One fortunate aspect of COVID-19 is that children have been less directly affected by the disease. But despite the relatively low incidence of severe illness in children, the response to the pandemic may have long-term adverse effects on the health and well-being of children and adolescents.
As researchers in psychology, genetics and developmental biology in the Social Exposome Research Cluster at the University of British Columbia and the Child and Brain Development program of CIFAR, we investigate the biological mechanisms by which social factors get “under the skin” to influence child health and development. We are concerned because some of the unintended consequences of the public health response to the pandemic are increased stressors for children and adolescents.
These stressors — reduced family income, food insecurity, parental stress and child abuse — can become biologically embedded and negatively impact children’s developing brains, immune systems and ability to thrive.
While some effects will be immediate, many will surface decades from now.
For the more than 500,000 Canadian children under the age of 18 living in poverty (and one in four children in single-parent households) prior to the pandemic, the shocks have been great. As of June, the unemployment rate in Canada reached a record high of 13.7 per cent, with employment losses over three million since February.
This is especially worrisome. Financial hardship in early life is related to higher risk of metabolic syndrome, (a cluster of conditions which increases the risk of heart attack, stroke and diabetes) and other physical health problems in adulthood, often independent of adult income and resources.
The concern now is the extent to which these massive shocks will impact children’s lifelong health and well-being.
Children and adolescents are facing these stressors without access to the stabilizing routines and activities that typically support their development. Most of Canada’s schools are closed or only open part time. Cancellations and restrictions of young people’s sports and summer camps mean further loss of opportunities for learning, social interaction and play.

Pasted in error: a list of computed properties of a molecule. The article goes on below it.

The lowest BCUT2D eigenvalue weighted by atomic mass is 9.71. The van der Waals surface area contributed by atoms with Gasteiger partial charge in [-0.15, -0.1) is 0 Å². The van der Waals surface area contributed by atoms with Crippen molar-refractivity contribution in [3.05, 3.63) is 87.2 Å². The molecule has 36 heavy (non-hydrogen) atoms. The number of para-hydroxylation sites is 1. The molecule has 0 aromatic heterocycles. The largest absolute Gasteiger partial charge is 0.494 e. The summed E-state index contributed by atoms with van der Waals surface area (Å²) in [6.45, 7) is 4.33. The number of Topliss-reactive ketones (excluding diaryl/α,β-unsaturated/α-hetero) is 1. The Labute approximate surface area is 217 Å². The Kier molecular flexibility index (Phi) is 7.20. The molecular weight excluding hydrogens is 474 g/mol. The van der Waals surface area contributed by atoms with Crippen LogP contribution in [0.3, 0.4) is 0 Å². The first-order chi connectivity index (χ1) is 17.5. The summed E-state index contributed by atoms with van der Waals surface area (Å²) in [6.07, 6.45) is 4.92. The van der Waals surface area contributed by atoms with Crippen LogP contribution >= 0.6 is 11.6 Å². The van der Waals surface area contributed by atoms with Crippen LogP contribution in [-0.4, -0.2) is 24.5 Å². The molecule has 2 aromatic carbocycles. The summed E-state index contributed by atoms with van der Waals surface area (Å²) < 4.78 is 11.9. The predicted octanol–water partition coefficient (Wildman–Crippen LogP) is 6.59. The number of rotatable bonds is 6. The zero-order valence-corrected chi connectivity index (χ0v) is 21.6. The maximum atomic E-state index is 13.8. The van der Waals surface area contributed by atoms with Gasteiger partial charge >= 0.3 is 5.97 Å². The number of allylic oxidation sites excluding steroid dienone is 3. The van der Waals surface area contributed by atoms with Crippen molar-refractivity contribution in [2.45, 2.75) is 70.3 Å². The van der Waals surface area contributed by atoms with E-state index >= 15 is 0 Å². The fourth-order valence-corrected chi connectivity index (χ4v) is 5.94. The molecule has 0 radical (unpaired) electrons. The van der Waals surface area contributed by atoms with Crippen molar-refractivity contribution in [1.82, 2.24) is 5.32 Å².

For adolescents, who need peer interaction to support development, social deprivation and reduced opportunities for social learning are likely to have far-reaching consequences on their development and mental health.
Stressors stemming from the pandemic may become biologically imprinted in children and leave a lasting mark on child and adult health and well-being.
There are several biological pathways that can be modulated by early life experiences, but epigenetics — a process that turns genes “on” or “off” — is particularly well-studied. Epigenetic changes associated with early experiences can last into adulthood and may be linked to stress, inflammation and chronic health conditions.
While scientists continue to map the exact mechanisms by which early experiences impact adult health, what is clear is that children who experience adversity early in life are at heightened risk for later mental, social and physical health problems. Additional protections for children and families are needed to prevent the negative effects of COVID-19 from following children, especially those already at greatest risk, into adulthood.